Discover the most talked about and latest scientific content & concepts.

Journal: Database : the journal of biological databases and curation


The Comparative Toxicogenomics Database (CTD) is a public resource that promotes understanding about the effects of environmental chemicals on human health. CTD biocurators read the scientific literature and manually curate a triad of chemical-gene, chemical-disease and gene-disease interactions. Typically, articles for CTD are selected using a chemical-centric approach by querying PubMed to retrieve a corpus containing the chemical of interest. Although this technique ensures adequate coverage of knowledge about the chemical (i.e. data completeness), it does not necessarily reflect the most current state of all toxicological research in the community at large (i.e. data currency). Keeping databases current with the most recent scientific results, as well as providing a rich historical background from legacy articles, is a challenging process. To address this issue of data currency, CTD designed and tested a journal-centric approach of curation to complement our chemical-centric method. We first identified priority journals based on defined criteria. Next, over 7 weeks, three biocurators reviewed 2425 articles from three consecutive years (2009-2011) of three targeted journals. From this corpus, 1252 articles contained relevant data for CTD and 52 752 interactions were manually curated. Here, we describe our journal selection process, two methods of document delivery for the biocurators and the analysis of the resulting curation metrics, including data currency, and both intra-journal and inter-journal comparisons of research topics. Based on our results, we expect that curation by select journals can (i) be easily incorporated into the curation pipeline to complement our chemical-centric approach; (ii) build content more evenly for chemicals, genes and diseases in CTD (rather than biasing data by chemicals-of-interest); (iii) reflect developing areas in environmental health and (iv) improve overall data currency for chemicals, genes and diseases. Database URL:

Concepts: Health, Chemical substance, Toxicology, Chemical industry, Comparative Toxicogenomics Database, Curator, Journal, Toxicogenomics


Manual curation of data from the biomedical literature is a rate-limiting factor for many expert curated databases. Despite the continuing advances in biomedical text mining and the pressing needs of biocurators for better tools, few existing text-mining tools have been successfully integrated into production literature curation systems such as those used by the expert curated databases. To close this gap and better understand all aspects of literature curation, we invited submissions of written descriptions of curation workflows from expert curated databases for the BioCreative 2012 Workshop Track II. We received seven qualified contributions, primarily from model organism databases. Based on these descriptions, we identified commonalities and differences across the workflows, the common ontologies and controlled vocabularies used and the current and desired uses of text mining for biocuration. Compared to a survey done in 2009, our 2012 results show that many more databases are now using text mining in parts of their curation workflows. In addition, the workshop participants identified text-mining aids for finding gene names and symbols (gene indexing), prioritization of documents for curation (document triage) and ontology concept assignment as those most desired by the biocurators. Database URL:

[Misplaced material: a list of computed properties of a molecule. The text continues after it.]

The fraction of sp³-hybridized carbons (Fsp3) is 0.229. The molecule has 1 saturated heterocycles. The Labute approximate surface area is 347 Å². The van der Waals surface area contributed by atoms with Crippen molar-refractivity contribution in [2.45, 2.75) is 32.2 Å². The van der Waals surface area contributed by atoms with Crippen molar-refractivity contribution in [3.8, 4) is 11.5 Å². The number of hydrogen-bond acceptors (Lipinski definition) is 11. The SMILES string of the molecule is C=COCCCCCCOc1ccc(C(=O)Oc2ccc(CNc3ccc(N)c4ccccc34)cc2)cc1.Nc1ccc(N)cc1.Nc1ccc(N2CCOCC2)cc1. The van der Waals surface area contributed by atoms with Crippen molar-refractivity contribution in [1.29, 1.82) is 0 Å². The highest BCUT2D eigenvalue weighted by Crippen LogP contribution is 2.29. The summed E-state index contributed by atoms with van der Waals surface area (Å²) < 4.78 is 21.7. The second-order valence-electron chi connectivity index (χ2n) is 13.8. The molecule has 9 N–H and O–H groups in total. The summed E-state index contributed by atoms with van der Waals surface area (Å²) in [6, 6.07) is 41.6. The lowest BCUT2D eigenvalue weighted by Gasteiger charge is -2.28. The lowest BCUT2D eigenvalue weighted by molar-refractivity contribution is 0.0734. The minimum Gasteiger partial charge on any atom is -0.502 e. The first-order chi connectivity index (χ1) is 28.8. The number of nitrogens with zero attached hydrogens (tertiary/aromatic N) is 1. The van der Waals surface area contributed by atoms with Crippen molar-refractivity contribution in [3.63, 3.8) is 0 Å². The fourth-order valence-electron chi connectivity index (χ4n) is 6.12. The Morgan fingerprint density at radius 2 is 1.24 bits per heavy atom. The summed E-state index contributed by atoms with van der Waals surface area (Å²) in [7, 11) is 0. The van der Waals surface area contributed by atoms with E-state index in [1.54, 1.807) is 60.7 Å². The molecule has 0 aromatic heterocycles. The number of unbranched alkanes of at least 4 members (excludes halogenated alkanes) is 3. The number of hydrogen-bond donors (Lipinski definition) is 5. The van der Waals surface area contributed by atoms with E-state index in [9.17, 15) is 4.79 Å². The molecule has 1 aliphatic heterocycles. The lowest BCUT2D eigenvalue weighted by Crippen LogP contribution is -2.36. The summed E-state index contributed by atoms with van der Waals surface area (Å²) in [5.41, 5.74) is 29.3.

Concepts: Bioinformatics, Biology, Ontology, Controlled vocabulary, Writing, Data mining, Existence


High-quality manual annotation methods and practices need to be scaled to the increased rate of genomic data production. Curation based on gene families and gene networks is one approach that can significantly increase both curation efficiency and quality. The Sol Genomics Network (SGN; is a comparative genomics platform, with genetic, genomic and phenotypic information of the Solanaceae family and its closely related species that incorporates a community-based gene and phenotype curation system. In this article, we describe a manual curation system for gene families aimed at facilitating curation, querying and visualization of gene interaction patterns underlying complex biological processes, including an interface for efficiently capturing information from experiments with large data sets reported in the literature. Well-annotated multigene families are useful for further exploration of genome organization and gene evolution across species. As an example, we illustrate the system with the multigene transcription factor families, WRKY and Small Auxin Up-regulated RNA (SAUR), which both play important roles in responding to abiotic stresses in plants. Database URL:

Concepts: DNA, Gene, Genetics, Evolution, Biology, Genome, Genomics, Species


The functional annotation of genes based on sequence homology with genes from model species genomes is time-consuming because it is necessary to mine several unrelated databases. The aim of the present work was to develop a functional annotation database for common wheat Triticum aestivum (L.). The database, named dbWFA, is based on the reference NCBI UniGene set, an expressed gene catalogue built by expressed sequence tag clustering, and on full-length coding sequences retrieved from the TriFLDB database. Information from good-quality heterogeneous sources, including annotations for model plant species Arabidopsis thaliana (L.) Heynh. and Oryza sativa L., was gathered and linked to T. aestivum sequences through BLAST-based homology searches. Even though the complexity of the transcriptome cannot yet be fully appreciated, we developed a tool to easily and promptly obtain information from multiple functional annotation systems (Gene Ontology, MapMan bin codes, MIPS Functional Categories, PlantCyc pathway reactions and TAIR gene families). The use of dbWFA is illustrated here with several query examples. We were able to assign a putative function to 45% of the UniGenes and 81% of the full-length coding sequences from TriFLDB. Moreover, comparison of the annotation of the whole T. aestivum UniGene set along with curated annotations of the two model species assessed the accuracy of the annotation provided by dbWFA. To further illustrate the use of dbWFA, genes specifically expressed during the early cell division or late storage polymer accumulation phases of T. aestivum grain development were identified using a clustering analysis and then annotated using dbWFA. The annotation of these two sets of genes was consistent with previous analyses of T. aestivum grain transcriptomes and proteomes. Database URL: